Other Symptoms Of Columnaris In Bettas
While these are the most severe symptoms you will notice in your betta there are also other ones to look out for. When you notice these symptoms they will help you diagnose your betta correctly.
- The gills, mouth, head and the dorsal area will begin to be covered in mucus. This is your bettas immune system doing everything it can to try and get the columnaris off its skin and out of its system.
- Your bettas lips can also become swollen and if left long enough, they’ll start to rot away.
- Because their mouths become infected they also lose their appetite and may refuse to eat altogether.
- Bettas will also try to rub their bodies against ornaments in the tank and the gravel. This is an attempt to try and remove the infection from their skin.
- A more general symptom is that they’ll start to lose their color. However, this happens whenever your betta is sick and may not be directly related to columnaris
In really extreme cases, your bettas head will get eaten away. If your betta has reached this stage of columnaris infection, then the best thing you can do is euthanize him. Otherwise, you’ll draw out a long and painful death.
(If you don’t notice these symptoms in your betta, then they may be suffering from something else! Check out this article on all the diseases and illnesses your betta can end up suffering from.)
How To Treat Columnaris In Bettas
It’s not all doom and gloom. If you’ve spotted columnaris early enough then your betta can make a full recovery! Follow the steps below to give your betta a fighting chance of recovering and living a healthy life.
- Before anything else, you should move your betta to a quarantine tank. (Here’s everything you need to know about quarantine tanks, including how to set them up.)
- Make sure your quarantine tank has nothing your betta is going to damage himself on. Also, you’re going to want to fill the tank with conditioned tap water.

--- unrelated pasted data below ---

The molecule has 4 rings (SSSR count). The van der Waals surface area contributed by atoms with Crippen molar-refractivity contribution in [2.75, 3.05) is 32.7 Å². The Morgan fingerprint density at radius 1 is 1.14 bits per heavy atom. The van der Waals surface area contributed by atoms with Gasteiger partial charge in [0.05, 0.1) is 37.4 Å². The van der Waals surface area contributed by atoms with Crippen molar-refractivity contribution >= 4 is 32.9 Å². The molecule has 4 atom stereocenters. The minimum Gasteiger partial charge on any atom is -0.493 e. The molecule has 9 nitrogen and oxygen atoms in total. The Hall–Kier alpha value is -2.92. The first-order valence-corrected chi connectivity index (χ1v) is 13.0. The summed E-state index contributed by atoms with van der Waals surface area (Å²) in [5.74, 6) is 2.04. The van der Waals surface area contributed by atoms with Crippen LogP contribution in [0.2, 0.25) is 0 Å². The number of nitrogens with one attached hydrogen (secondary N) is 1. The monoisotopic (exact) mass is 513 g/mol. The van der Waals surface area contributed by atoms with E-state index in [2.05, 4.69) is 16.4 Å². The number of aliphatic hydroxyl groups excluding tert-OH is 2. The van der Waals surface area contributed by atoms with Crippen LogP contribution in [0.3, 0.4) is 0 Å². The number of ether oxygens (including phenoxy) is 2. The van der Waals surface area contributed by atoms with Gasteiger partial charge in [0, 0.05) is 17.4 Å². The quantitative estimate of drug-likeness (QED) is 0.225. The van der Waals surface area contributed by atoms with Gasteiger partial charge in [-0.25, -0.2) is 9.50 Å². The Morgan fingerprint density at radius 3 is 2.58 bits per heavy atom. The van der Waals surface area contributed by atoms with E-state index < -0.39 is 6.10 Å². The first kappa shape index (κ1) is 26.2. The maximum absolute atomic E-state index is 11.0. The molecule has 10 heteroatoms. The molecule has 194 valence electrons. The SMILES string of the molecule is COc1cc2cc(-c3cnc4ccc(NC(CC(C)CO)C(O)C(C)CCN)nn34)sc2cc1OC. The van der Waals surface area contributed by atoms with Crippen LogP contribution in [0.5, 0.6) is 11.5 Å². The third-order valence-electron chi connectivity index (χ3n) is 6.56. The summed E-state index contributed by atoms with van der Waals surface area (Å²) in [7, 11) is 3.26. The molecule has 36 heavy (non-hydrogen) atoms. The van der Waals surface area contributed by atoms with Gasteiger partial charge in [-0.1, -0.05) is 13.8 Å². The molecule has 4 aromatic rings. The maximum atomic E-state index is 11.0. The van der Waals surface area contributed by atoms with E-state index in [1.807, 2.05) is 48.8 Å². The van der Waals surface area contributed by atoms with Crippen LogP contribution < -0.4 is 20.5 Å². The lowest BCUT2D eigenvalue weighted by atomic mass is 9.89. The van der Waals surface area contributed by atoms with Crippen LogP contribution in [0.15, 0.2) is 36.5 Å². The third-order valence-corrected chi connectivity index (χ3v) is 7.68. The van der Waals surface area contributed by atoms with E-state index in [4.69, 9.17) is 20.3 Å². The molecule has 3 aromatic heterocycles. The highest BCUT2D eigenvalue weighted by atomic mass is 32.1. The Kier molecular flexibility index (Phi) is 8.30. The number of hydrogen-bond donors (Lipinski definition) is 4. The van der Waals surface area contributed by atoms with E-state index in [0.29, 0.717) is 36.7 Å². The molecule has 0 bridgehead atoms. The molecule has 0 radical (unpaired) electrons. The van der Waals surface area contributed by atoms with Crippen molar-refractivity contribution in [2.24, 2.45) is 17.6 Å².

- Even though a betta’s ideal temperature is 78°F when dealing with columnaris you should lower the temperature to 75°F. Columnaris thrives in warmer temperatures, so around 75°F is going to make it harder for the bacteria to stay alive and reproduce.
- Now that the temperature of your tank is right, you should begin using an antibiotic to treat your betta. Furan 2 is a great choice, and to use it you should follow the instructions on the bottle or speak to a professional.
- As well as using Furan 2 you should also add aquarium salt. This is going to help reduce his stress and strengthen his immune system. Once again make sure you read the instructions before using aquarium salt, but 1 teaspoon per 5 gallons is an adequate amount.
- When using Furan 2 & Aquarium Salt make sure you’re performing a 100% water change before redosing, or you could end up doing more damage to your betta.
- While you’re treating your betta you should also be performing 25% water changes every 3 or 4 days in your main tank. This is going to help remove any traces of columnaris from your tank.
If you follow these steps and you’ve caught columnaris early enough then you should notice your betta improving after a few days. However, if your betta seems to be deteriorating then you’ll need to swap to a stronger antibiotic like Kanamycin.
You can also try combining Kanaplex with Furan 2, however, be warned this will affect the biological filter in your tank, so you will have to perform more water changes with this treatment.
How To Prevent Columnaris In Bettas
As the age-old saying goes an ounce of prevention is worth a pound of cure. The real way to handle a columnaris outbreak in your tank is to stop it from happening. Here are a few ways you can prevent columnaris infections in your betta and tank.
- Make sure that your tank isn’t overcrowded – One of the biggest causes of columnaris is when a tank is too overcrowded. When this happens then the waste and bacteria will build up quicker than you and your filter can get rid of it. As a rule of thumb, you should have 1 gallon per inch of fish in your tank. (However, bigger fish will need more space.)